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Perdita Felicien pulling out of Olympics: reports

Perdita Felicien has abandoned her attempt to come back from injury and compete at the 2008 Beijing Olympics, according to multiple media reports.

Perdita Felicien has abandoned her attempt to come back from injury and compete at the 2008 Beijing Olympics, according to multiple media reports.

The Canadian hurdler's agent, Renaldo Nehemiah, confirmed to CBC Sports that Felicien will hold a conference call on Tuesday.

At that time, the Pickering, Ont., native is expected to announce she's taking herself out of contention for the Aug. 8-24 Beijing Games.

"I'm sure she's thought this over many times," Canadian head coach Les Gramantik told the Toronto Star late Monday. 

"I know [Felicien's coach] Gary [Winckler] feels she's not in a position to be able to race. It's not a big secret … her chances to be reinjured are pretty high and it's in an area that could end her career."

Felicien, 27, suffered a stress fracture in her left foot during a training session in February, and hasn't raced since.

The former world champion in the 100-metre hurdles received a medical exemption allowing her to skip the Canadian track and field championships in early July, and was named to the Canadian team for Beijing conditional on her being able to run the Olympic "B" standard of 13.11 seconds by July 22.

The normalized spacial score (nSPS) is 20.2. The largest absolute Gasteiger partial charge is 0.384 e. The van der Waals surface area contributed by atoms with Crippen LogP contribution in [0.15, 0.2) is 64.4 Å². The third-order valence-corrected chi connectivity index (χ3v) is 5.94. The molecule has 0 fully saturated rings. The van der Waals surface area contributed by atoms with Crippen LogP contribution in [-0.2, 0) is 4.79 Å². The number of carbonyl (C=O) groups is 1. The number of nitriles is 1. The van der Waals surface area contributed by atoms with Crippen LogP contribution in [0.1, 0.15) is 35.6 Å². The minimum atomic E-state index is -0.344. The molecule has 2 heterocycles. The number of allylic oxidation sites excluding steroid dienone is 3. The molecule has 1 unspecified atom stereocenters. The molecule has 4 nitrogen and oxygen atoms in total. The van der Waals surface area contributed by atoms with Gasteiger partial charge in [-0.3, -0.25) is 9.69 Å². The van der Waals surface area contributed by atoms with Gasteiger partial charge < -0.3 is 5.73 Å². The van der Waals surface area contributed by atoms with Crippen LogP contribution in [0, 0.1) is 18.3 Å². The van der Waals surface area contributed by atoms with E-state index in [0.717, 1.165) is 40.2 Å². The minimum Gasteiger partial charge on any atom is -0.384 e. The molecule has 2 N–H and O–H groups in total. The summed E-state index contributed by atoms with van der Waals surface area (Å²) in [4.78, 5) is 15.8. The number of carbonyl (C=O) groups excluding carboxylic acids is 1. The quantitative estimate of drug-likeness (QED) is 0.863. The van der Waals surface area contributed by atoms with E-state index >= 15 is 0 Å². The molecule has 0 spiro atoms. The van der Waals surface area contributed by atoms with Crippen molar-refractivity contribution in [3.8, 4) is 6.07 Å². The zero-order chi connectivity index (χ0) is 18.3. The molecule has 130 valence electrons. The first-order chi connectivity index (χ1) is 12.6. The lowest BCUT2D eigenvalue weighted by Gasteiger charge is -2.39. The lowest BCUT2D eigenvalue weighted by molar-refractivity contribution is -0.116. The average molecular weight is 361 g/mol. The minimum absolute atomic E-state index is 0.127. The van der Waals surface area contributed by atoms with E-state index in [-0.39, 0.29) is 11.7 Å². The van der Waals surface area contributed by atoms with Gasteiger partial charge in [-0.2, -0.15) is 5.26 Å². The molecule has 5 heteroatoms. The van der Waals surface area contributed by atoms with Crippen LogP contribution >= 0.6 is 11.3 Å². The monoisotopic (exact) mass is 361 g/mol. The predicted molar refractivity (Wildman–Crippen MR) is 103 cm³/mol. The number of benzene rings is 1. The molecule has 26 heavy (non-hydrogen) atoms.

Felicien, who captured silver at last year's world championships in Japan, told CBC Sports in an interview during the Canadian championships that she wouldn't risk jeopardizing her career in order to qualify for the Olympics.

"The question is, if I am not 100 per cent, if I'm at 80 per cent health, do I risk not being where I need to be health-wise in a few months to rush to be ready for the Olympic Games, and that's something I'm not willing to do," she said.

Felicien, though, indicated that she'd give it her all in an effort to make it to Beijing.

"It's not in me just to stop and not try," she said. "I'm going to go until the final hour, until the doctors are like, 'You know what, no, let's sit back, it's too risky.'"

With files from the Canadian Press